Asked about possible vaccination requirements that could be imposed on county and city first responders, the executives of Monroe County and the city of Bloomington both said the strategy would be one of encouragement.
Julie Thomas, president of the county board of commissioners, said plans for vaccinating Monroe County employees are underway. She pointed out that it’s an advantage that the county has its own health clinic for employees. “We’re going to set up a pod there to ensure that our employees get vaccinated,” she said.
The idea of a vaccination requirement has not been discussed up to now, Thomas said. She added: “We’re going to be as encouraging as possible.” Thomas noted that employees who contract COVID-19 now are given the benefit of a bit more leeway for time off. As soon as a large enough percentage of people have been vaccinated, that benefit will disappear, Thomas said.
Bloomington’s mayor, John Hamilton, said he thinks generally that employers can require vaccinations, even if that’s not been discussed at the city of Bloomington.
Hamilton said the city is focused on encouraging vaccination. He noted that some firefighters had been vaccinated. A Dec. 23 post on Facebook showed fire chief Jason Moore getting his first shot.
Hamilton took the chance to encourage everyone to get vaccinated. “Vaccinations help protect not only your family and you, but also your fellow employees,” Hamilton said. He added, “Of course, getting to herd immunity, to beat this pandemic, depends upon a large percentage of all of us getting vaccinated eventually.”
A press release issued just before Wednesday’s news conference put the total of Bloomington’s city employees who have tested positive for COVID-19 at 54.
On Dec. 22, Monroe County sheriff Brad Swain announced four COVID-19 positive cases at the jail.
Jail commander Sam Crowe, speaking to Monroe County councilors at their meeting on Dec. 22, reported that he had himself tested positive and was quarantining.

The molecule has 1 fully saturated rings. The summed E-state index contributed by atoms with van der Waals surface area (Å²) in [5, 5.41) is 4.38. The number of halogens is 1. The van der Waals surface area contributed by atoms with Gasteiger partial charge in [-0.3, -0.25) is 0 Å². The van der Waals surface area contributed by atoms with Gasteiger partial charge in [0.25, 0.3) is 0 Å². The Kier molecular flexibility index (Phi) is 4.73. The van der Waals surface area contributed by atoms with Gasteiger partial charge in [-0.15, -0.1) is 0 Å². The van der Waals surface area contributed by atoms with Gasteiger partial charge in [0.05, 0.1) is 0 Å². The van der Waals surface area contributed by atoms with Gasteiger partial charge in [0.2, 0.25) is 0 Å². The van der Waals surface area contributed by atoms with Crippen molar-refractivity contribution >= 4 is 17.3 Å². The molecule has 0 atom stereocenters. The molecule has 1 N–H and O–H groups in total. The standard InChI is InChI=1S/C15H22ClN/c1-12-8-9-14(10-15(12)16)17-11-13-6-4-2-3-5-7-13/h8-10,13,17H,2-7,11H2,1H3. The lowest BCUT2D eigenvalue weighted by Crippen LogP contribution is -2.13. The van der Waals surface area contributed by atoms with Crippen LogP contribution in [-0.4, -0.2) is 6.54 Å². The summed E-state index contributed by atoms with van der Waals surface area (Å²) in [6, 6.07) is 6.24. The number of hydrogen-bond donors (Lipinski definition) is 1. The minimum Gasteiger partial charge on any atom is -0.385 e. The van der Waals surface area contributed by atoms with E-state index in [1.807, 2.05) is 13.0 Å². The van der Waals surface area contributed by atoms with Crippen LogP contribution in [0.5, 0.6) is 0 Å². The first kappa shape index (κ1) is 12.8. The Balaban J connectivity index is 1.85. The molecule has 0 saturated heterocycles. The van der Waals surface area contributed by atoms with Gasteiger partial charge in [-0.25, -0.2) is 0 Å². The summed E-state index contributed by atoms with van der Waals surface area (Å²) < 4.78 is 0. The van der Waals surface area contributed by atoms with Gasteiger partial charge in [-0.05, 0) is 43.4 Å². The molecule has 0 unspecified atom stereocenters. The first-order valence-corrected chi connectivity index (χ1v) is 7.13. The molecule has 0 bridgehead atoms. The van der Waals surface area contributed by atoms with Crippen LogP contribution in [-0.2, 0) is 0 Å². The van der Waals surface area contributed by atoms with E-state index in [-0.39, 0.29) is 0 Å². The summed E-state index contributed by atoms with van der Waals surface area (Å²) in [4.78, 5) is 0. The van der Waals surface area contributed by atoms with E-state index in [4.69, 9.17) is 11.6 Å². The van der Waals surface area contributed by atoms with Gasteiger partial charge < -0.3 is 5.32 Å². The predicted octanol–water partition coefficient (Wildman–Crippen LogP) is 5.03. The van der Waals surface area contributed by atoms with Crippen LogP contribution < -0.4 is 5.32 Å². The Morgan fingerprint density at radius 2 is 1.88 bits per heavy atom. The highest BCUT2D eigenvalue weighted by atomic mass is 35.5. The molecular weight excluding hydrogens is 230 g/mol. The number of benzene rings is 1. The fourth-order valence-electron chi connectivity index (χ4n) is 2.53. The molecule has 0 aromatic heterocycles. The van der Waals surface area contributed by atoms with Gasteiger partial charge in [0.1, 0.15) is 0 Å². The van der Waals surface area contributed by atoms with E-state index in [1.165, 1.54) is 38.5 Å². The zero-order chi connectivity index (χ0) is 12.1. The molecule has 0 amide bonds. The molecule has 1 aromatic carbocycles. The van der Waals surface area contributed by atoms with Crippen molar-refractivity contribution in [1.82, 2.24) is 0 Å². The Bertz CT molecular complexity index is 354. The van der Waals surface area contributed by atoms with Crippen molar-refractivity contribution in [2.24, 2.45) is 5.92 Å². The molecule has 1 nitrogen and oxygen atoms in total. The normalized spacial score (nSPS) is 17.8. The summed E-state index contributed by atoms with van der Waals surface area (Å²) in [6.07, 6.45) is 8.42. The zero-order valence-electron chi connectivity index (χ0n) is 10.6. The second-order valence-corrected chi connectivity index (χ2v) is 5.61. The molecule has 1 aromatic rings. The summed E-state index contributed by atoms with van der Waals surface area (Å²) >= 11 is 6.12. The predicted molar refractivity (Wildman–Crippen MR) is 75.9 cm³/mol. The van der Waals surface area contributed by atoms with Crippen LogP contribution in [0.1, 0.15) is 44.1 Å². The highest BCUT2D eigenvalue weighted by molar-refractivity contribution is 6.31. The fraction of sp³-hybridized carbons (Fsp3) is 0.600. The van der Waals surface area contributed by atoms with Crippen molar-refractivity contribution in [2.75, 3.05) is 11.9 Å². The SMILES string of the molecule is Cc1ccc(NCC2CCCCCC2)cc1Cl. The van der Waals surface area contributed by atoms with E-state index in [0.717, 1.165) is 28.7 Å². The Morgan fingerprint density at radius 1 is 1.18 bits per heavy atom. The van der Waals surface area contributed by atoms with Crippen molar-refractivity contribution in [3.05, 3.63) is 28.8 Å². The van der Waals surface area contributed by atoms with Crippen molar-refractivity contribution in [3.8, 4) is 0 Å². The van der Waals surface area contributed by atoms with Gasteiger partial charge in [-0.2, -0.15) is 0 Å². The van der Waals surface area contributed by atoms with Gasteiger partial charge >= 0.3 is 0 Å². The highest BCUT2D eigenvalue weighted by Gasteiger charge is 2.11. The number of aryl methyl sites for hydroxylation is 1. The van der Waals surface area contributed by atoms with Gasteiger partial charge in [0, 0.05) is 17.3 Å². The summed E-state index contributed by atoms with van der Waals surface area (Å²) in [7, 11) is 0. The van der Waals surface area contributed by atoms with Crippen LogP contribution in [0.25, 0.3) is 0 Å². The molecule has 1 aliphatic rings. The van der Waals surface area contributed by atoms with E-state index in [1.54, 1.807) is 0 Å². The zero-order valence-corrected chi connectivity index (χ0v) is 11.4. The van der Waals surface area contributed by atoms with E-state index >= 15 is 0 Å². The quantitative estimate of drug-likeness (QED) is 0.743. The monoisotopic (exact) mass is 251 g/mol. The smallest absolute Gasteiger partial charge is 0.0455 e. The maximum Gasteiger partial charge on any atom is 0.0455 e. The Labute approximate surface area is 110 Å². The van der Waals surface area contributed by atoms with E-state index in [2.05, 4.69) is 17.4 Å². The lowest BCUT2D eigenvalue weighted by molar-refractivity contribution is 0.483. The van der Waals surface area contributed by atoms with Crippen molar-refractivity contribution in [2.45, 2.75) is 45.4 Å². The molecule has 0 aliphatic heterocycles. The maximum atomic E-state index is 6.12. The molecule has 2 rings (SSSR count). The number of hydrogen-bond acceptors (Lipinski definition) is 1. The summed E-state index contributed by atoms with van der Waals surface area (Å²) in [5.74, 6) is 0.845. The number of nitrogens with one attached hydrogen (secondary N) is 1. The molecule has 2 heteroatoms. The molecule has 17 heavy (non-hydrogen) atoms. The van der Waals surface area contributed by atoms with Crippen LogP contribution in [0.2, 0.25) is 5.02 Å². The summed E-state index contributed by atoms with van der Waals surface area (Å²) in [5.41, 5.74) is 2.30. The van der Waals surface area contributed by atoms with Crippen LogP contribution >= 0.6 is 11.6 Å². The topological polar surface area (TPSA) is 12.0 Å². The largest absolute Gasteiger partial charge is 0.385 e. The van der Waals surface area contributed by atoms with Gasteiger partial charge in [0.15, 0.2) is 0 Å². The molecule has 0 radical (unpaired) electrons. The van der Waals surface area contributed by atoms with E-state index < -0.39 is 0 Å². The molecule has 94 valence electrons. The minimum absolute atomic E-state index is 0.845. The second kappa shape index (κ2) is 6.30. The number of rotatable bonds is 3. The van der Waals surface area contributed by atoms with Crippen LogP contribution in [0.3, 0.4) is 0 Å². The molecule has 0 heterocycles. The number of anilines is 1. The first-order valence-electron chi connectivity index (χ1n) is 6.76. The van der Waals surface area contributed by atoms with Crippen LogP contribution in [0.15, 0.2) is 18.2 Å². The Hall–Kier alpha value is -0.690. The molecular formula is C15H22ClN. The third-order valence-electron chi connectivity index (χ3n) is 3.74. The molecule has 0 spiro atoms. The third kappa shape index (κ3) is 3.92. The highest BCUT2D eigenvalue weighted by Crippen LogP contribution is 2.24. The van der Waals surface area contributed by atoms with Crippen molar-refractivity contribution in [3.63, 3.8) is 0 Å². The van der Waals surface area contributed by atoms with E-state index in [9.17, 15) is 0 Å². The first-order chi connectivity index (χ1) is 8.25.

Pre-filed legislation for 2021
About the possible legislation that would end the governor’s order on a public health emergency and limit the duration of a local health officer’s emergency order, county commissioner Julie Thomas said, “It’s worrying to see the direction of some of that legislation, because we’re in a public health emergency.” She added, “Now is not the time to determine that we don’t have the right to have a public health order.”
Thomas addressed the bill that would limit the duration of a county health officer’s emergency order, unless it were approved by the county executive. To allay any concern about getting approval from commissioners, Thomas said they had been “in the loop” with the county health department throughout the pandemic.
Thomas warned of unintended consequences for ending the governor’s executive order. As one example, she gave the ability of government bodies to continue to hold public meetings via Zoom video conference, because it’s not safe to gather in a meeting space. “That’s something that we can only do because the governor has issued an emergency order,” Thomas said.
If the General Assembly takes up the pre-filed legislation and pushes it forward, a local lobbying effort would mean “a future with a lot of calls and a lot of committee meetings,” Thomas said.
Monroe County health administrator Penny Caudill said the local health department is restricted from lobbying. But she could advocate and educate, Caudill said. About the legislation that would allow pharmacists and pharmacy technicians to do COVID-19 vaccinations, Caudill said pharmacists already do a lot of vaccinations.